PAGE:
Goldman Sachs Has 10 Reasons the Bull Market Has Room to Run

The staggering run off the market of the March lows has surprised almost everybody, including market veterans, as we experienced one of the shortest bear markets in history after a stunning 35% drop in less than a month. With all of the indexes at or near all-time highs, and with the economy crawling back to some semblance of its pre-COVID-19 luster, is it possible that there is still room to run for what seems like a tired bull?

In fact, there are some who think just that, despite the howls of the bears that tout another crash right around the corner. Peter Oppenheimer from Goldman Sachs Global Strategy team is out with a new research piece listing 10 separate reasons that the bull market has further to run.

Note that Oppenheimer’s report says right up front that the huge rise from the March lows and a massively large bullish options positioning makes us ripe for a near-term setback, one that may have started late last week.

With that caveat in mind, they present these 10 top reasons while the bull market run can go higher:

1) We are in the first phase of a new investment cycle, following a deep recession. The ‘Hope’ phase – the first part of a new cycle, which usually begins in a recession as investors start to anticipate a recovery, is typically the strongest part of the cycle. That is what we have been seeing this year.

2) The economic recovery looks more durable as vaccines become more likely.

3) Our economists have recently made upward revisions to their economic forecasts and it is likely that analysts’ expectations will follow.

4) Our Bear Market Indicator (which was at very elevated levels in 2019) is pointing to relatively low risks of a bear market despite very high valuations.

5) Policy support remains very supportive for risk assets. There is both a central bank ‘put’ – a belief that central banks will be there to provide as much liquidity as is required – and a fiscal ‘put’ as governments have scaled up their willingness to support growth.

6) The Equity Risk Premium has room to fall.

7) The resumption of zero nominal interest rate policy in the recent past, together with the extended forward guidance, has created an environment of greater negative real interest rates. This should be highly supportive to risk assets in an economic recovery.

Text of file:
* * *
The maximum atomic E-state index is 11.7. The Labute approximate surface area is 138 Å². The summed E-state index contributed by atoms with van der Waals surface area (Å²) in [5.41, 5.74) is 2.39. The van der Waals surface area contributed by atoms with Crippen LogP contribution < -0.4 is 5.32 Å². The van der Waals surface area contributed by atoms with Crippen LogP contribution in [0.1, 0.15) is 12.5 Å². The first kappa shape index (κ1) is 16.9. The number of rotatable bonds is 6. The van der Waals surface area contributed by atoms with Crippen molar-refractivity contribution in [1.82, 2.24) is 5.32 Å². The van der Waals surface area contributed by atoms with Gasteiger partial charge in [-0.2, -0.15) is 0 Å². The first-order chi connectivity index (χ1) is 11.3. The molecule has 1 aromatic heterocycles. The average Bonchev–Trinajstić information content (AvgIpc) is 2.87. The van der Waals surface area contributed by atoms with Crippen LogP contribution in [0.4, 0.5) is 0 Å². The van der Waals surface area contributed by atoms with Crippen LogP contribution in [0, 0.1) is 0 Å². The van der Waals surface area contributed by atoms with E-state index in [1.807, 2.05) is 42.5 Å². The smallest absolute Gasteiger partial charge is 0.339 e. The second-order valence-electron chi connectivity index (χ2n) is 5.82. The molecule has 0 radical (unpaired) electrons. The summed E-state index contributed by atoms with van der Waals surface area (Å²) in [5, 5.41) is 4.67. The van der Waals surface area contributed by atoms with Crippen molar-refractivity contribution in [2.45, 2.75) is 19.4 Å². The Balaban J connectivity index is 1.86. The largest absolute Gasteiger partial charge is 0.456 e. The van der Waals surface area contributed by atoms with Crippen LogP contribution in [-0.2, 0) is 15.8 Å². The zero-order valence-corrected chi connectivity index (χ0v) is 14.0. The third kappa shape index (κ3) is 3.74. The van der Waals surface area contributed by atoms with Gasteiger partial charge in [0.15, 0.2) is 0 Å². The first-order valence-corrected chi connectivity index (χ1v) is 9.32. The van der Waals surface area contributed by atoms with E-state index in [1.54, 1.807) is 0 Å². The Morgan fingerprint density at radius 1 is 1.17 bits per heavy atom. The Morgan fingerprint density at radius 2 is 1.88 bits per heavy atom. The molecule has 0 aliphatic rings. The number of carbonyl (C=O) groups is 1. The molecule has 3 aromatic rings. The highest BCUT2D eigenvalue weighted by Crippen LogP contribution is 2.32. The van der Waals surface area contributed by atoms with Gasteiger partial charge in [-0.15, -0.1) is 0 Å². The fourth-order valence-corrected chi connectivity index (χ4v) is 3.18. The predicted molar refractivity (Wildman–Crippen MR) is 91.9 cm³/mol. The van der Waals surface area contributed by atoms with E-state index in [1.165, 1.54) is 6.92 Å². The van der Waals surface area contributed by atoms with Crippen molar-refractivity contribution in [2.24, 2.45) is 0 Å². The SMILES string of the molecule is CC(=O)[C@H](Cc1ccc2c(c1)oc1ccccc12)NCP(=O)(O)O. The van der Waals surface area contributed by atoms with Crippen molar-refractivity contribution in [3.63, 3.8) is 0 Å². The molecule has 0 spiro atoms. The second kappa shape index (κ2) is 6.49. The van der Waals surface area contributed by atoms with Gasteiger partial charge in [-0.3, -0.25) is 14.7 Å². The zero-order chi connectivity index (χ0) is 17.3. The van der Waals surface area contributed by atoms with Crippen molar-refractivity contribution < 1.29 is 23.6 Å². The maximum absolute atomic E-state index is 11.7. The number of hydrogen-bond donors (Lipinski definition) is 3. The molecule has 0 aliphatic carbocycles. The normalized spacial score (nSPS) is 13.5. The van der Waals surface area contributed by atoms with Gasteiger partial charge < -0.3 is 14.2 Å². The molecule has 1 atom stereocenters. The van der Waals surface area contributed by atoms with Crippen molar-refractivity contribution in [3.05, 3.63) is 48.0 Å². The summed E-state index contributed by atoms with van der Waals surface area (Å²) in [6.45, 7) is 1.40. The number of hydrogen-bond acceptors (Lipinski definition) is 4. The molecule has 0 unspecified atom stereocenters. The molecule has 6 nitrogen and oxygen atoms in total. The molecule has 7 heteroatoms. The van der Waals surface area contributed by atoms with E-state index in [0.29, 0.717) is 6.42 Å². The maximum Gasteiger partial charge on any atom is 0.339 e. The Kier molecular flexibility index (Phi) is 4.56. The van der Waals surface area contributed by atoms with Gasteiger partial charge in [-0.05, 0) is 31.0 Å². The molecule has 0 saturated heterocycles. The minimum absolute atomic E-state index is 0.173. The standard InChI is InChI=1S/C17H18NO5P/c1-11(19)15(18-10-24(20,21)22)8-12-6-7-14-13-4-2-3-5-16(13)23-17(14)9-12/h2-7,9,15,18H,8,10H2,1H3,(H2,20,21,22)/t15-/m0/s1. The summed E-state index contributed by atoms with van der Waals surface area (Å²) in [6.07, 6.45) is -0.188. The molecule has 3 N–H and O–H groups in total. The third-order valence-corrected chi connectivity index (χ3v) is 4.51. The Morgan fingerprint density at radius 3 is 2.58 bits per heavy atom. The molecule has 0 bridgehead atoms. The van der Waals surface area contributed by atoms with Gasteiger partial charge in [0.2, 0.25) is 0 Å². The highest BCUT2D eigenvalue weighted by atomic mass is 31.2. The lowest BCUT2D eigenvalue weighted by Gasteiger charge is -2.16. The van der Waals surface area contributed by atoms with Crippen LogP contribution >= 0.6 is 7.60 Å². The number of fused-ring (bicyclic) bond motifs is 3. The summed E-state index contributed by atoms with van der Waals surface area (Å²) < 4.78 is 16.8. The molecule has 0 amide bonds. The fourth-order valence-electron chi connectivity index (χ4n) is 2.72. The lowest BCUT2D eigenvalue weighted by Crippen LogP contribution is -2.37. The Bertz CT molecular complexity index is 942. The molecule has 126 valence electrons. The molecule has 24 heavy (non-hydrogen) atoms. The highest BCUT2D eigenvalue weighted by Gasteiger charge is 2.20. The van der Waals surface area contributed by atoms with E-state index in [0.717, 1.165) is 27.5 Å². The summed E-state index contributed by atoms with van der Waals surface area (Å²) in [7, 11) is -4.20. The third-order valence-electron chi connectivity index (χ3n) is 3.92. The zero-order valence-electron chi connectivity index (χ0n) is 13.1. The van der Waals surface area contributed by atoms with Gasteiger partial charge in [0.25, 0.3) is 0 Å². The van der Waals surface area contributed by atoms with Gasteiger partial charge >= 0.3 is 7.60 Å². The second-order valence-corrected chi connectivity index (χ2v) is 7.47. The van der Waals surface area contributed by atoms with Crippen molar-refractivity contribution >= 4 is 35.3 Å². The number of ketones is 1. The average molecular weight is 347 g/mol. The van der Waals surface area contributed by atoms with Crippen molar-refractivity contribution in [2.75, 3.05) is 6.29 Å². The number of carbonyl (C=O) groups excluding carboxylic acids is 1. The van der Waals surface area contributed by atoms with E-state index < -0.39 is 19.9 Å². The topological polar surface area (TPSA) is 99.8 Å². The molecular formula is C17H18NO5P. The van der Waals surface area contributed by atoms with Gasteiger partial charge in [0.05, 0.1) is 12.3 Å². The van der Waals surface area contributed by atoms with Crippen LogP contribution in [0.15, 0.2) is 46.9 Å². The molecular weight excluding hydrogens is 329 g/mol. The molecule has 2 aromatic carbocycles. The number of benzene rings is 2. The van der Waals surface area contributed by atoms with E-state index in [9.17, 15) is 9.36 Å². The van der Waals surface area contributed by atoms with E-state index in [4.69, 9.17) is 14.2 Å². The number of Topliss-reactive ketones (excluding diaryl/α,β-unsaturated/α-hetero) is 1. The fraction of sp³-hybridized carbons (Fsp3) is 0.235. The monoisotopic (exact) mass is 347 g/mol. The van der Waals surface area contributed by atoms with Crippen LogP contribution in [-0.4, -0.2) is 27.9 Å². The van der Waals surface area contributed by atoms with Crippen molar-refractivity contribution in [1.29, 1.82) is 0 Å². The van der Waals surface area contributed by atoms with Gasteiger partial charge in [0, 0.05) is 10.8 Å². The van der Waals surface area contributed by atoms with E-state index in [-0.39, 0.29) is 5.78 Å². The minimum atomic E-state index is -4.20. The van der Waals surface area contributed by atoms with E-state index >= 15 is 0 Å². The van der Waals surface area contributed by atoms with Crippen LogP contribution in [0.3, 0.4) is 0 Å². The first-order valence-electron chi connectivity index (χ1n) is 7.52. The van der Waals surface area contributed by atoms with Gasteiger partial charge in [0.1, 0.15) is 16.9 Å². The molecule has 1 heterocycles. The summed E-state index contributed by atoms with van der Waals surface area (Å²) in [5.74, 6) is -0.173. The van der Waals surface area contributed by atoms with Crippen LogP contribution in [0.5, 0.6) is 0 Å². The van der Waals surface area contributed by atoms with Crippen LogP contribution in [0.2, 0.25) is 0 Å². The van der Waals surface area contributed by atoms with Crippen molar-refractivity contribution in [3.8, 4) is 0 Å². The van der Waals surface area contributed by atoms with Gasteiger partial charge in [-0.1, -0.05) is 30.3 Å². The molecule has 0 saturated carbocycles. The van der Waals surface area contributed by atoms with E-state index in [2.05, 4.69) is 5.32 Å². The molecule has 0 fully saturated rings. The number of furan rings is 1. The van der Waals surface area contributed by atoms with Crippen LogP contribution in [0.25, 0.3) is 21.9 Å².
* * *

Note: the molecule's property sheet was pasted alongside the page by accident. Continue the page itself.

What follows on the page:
8) Equities offer a reasonable hedge to higher inflation expectations.

9) Equities look cheap relative to corporate debt, particularly for strong balance sheet companies (60% of US companies and 80% of European companies have dividend yields above the average corporate bond yield).

10) The digital revolution continues to gather pace. We think this transformation of the economy and stock markets has further to go. These companies could continue to drive valuations and returns in this bull market.

One thing that is very important for investors to remember is that a massive part of the upside in the markets, especially the Nasdaq, is a result of huge runs by mega-cap technology stocks.

However, with the tailwind of continued government stimulus, hopes for a COVID-19 vaccine, a continued renewal in the economy (which was booming prior to the pandemic) and continuation of low interest rates, a renewal of the bull run off the March lows is indeed possible, albeit perhaps after a 5% to 10% pullback.

It’s also important to point out that almost 70% of all stocks have gone up less than the S&P 500 index. An astonishing half of all stocks in the United States are either flat or down in the past three months. If you extend that out over the past year, you once again have the S&P 500 beat 70% of all stocks, but this time, 58% of all stocks are either flat or down.

What this means, and we saw this in the huge selling late last week of both Tesla Inc. (NASDAQ: TSLA) and Apple Inc. (NASDAQ: AAPL), is that while some of the technology giants are very crowded trades, and they may be poised for some intense profit-taking, especially as 2020 starts to wind down, a ton of stocks are offering investors very reasonable entry points.

Lastly, there is a distinct possibility for rotation to value from growth and to cyclicals from consumer discretionary, as well as other market readjustments that could help the bull market on its upward trend. It makes sense though to be very careful here short term, raise some cash, take some profit from winners and see if we don’t get a typical September and end-of-the-quarter pullback—one that we may already be in.

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